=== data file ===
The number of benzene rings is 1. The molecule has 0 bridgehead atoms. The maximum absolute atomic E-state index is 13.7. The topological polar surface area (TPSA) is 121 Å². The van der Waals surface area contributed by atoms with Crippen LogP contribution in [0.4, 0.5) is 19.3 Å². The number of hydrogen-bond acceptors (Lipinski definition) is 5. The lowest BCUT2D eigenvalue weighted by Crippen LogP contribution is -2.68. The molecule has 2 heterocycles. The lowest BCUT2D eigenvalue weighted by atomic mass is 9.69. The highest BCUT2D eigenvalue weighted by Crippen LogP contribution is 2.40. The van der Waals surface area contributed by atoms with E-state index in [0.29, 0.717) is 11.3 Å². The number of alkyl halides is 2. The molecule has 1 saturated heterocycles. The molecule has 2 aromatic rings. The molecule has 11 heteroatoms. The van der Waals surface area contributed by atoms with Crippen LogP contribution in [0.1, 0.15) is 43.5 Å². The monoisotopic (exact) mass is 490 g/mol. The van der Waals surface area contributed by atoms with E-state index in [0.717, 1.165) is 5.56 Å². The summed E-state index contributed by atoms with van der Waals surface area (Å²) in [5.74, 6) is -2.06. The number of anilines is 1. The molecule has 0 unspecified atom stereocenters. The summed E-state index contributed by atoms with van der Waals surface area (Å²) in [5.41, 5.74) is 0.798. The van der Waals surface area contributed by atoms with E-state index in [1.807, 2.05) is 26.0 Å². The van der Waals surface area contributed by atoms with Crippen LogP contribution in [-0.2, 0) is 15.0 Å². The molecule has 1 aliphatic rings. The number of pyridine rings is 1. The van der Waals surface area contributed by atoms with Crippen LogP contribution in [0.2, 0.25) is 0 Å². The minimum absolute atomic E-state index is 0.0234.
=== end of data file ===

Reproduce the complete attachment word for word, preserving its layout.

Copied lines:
The number of benzene rings is 1. The molecule has 0 bridgehead atoms. The maximum absolute atomic E-state index is 13.7. The topological polar surface area (TPSA) is 121 Å². The van der Waals surface area contributed by atoms with Crippen LogP contribution in [0.4, 0.5) is 19.3 Å². The number of hydrogen-bond acceptors (Lipinski definition) is 5. The lowest BCUT2D eigenvalue weighted by Crippen LogP contribution is -2.68. The molecule has 2 heterocycles. The lowest BCUT2D eigenvalue weighted by atomic mass is 9.69. The highest BCUT2D eigenvalue weighted by Crippen LogP contribution is 2.40. The van der Waals surface area contributed by atoms with E-state index in [0.29, 0.717) is 11.3 Å². The number of alkyl halides is 2. The molecule has 1 saturated heterocycles. The molecule has 2 aromatic rings. The molecule has 11 heteroatoms. The van der Waals surface area contributed by atoms with Crippen LogP contribution in [0.1, 0.15) is 43.5 Å². The monoisotopic (exact) mass is 490 g/mol. The van der Waals surface area contributed by atoms with E-state index in [0.717, 1.165) is 5.56 Å². The summed E-state index contributed by atoms with van der Waals surface area (Å²) in [5.74, 6) is -2.06. The number of anilines is 1. The molecule has 0 unspecified atom stereocenters. The summed E-state index contributed by atoms with van der Waals surface area (Å²) in [5.41, 5.74) is 0.798. The van der Waals surface area contributed by atoms with E-state index in [1.807, 2.05) is 26.0 Å². The van der Waals surface area contributed by atoms with Crippen LogP contribution in [-0.2, 0) is 15.0 Å². The molecule has 1 aliphatic rings. The number of pyridine rings is 1. The van der Waals surface area contributed by atoms with Crippen LogP contribution in [0.2, 0.25) is 0 Å². The minimum absolute atomic E-state index is 0.0234.